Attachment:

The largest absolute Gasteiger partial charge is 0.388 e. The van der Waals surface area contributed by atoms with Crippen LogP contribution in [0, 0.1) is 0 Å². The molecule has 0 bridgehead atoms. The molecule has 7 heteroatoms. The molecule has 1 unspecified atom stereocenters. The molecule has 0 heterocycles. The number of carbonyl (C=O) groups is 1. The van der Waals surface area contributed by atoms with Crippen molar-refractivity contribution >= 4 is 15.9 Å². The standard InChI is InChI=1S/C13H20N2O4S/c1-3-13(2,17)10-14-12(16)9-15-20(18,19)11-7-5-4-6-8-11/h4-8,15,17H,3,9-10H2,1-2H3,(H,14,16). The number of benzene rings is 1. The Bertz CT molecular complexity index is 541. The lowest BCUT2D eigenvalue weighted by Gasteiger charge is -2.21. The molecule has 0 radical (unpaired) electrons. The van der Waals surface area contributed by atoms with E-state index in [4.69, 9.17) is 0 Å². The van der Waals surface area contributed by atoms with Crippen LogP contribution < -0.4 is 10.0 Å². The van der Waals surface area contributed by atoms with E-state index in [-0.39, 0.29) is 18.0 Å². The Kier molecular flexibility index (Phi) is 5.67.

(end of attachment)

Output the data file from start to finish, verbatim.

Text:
The largest absolute Gasteiger partial charge is 0.388 e. The van der Waals surface area contributed by atoms with Crippen LogP contribution in [0, 0.1) is 0 Å². The molecule has 0 bridgehead atoms. The molecule has 7 heteroatoms. The molecule has 1 unspecified atom stereocenters. The molecule has 0 heterocycles. The number of carbonyl (C=O) groups is 1. The van der Waals surface area contributed by atoms with Crippen molar-refractivity contribution >= 4 is 15.9 Å². The standard InChI is InChI=1S/C13H20N2O4S/c1-3-13(2,17)10-14-12(16)9-15-20(18,19)11-7-5-4-6-8-11/h4-8,15,17H,3,9-10H2,1-2H3,(H,14,16). The number of benzene rings is 1. The Bertz CT molecular complexity index is 541. The lowest BCUT2D eigenvalue weighted by Gasteiger charge is -2.21. The molecule has 0 radical (unpaired) electrons. The van der Waals surface area contributed by atoms with E-state index in [4.69, 9.17) is 0 Å². The van der Waals surface area contributed by atoms with Crippen LogP contribution < -0.4 is 10.0 Å². The van der Waals surface area contributed by atoms with E-state index in [-0.39, 0.29) is 18.0 Å². The Kier molecular flexibility index (Phi) is 5.67.